WHEN Julie Scott started to feel unwell after returning from a dream holiday in Florida, she put the symptoms down to flu or tiredness.

Four weeks later, Julie, 48, who lives in Selby, was in hospital and doctors were battling to save her life.

Although she still doesn’t know exactly how it happened, Julie had contracted the blood disease vasculitis, a condition which, in her own words, was gradually closing down her vital organs.

She said: “I had just got back from a fantastic holiday in Florida and thought I had flu.

“I went to my doctors because I couldn’t shake it off and I ended up on antibiotics for four weeks.

“After four weeks the doctor sent me straight to hospital.”

Julie said the condition left her with no energy, making simple tasks such as climbing the stairs a ten minute job.

“I was rushed into intensive care at York Hospital,” she said.

“At that particular time they didn’t know what was wrong with me and my organs had started to shut down - my lungs, kidney and heart.”

Julie spent the next 22 weeks in hospital undergoing various blood treatments, including a full transfusion and chemotherapy, as doctors battled to save her organs.

She said: “Chemotherapy was a way of getting all the horrible substances out of my body, and with the blood transfusion they took virtually all the blood out of my body and replaced it with new stuff. Because I was so poorly in York I lost a lot of muscle strength in my legs and had to learn to walk again. In good time I hope to be up to full strength. My heart hasn’t quite prepared itself yet.

“I am on 22 tablets a day because there’s no cure.”

Julie was struck by vasculitis a year ago and has only recently returned to work full-time. As she recovers she also plans to take part in this year’s Cancer Research UK Race For Life on Knavesmire, although she admits she will be walking the course, rather than running, this time.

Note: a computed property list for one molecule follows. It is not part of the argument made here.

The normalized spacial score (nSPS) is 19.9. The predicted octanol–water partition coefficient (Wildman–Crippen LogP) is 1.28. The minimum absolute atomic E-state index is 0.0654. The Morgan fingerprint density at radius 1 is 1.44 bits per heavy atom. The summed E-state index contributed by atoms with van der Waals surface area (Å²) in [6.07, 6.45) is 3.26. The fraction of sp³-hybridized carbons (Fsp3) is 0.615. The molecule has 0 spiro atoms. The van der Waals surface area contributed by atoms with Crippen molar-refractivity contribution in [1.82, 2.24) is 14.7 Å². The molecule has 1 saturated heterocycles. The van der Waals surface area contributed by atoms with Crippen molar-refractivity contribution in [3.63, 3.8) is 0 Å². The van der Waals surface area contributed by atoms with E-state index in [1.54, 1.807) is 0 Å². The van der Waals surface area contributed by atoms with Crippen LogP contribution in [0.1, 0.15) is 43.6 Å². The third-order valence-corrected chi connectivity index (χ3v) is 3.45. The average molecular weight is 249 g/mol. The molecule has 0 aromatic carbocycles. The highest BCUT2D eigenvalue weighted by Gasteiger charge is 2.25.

According to charity Vasculitis UK, the condition is an inflammation of the blood vessels and can affect any organs.

The skin, joints, kidney and lungs are often involved in some of the more common types of vasculitis. The overall prognosis varies depending on the organ involved and the severity of the disease.

Treatment also varies depending on the actual vasculitic disease present, the severity of the disease and on the organs involved.

Because the illness can strike in several different organs, the symptoms are many and varied.

They include breathlessness, dry cough or coughing up blood, hearing problems nose bleeds or sinus pain rashes, ulcers, and even necrosis (tissue death).

The eyes may be bloodshot, dry or gritty, there can be visual loss or other changes in vision and if the disease strikes the nervous system, sufferers can experience loss of sensation, weakness, unusual painful symptoms in the hands and feet and, rarely, paralysis or stroke.

In Julie’s case, doctors told her they could not be certain what caused it, saying it could have been anything from an insect bite to something from the air conditioning on the aeroplane.

According to Vasculitis UK, current medical thinking suggests that some people may have a genetic disposition to the illness, increasing their risk of contracting it, though it is not possible to pass that on to your children or inherit the illness.

The charity said: “Current research suggests that people probably develop vasculitis because of the complex interaction of their genetic inheritance, which may increase the risk of developing vasculitis, and exposure to chemicals in the environment or possibly some types of infection (including hepatitis B virus) which may trigger the vasculitis in someone who is susceptible.”

For more information on the condition, go to vasculitis.org.uk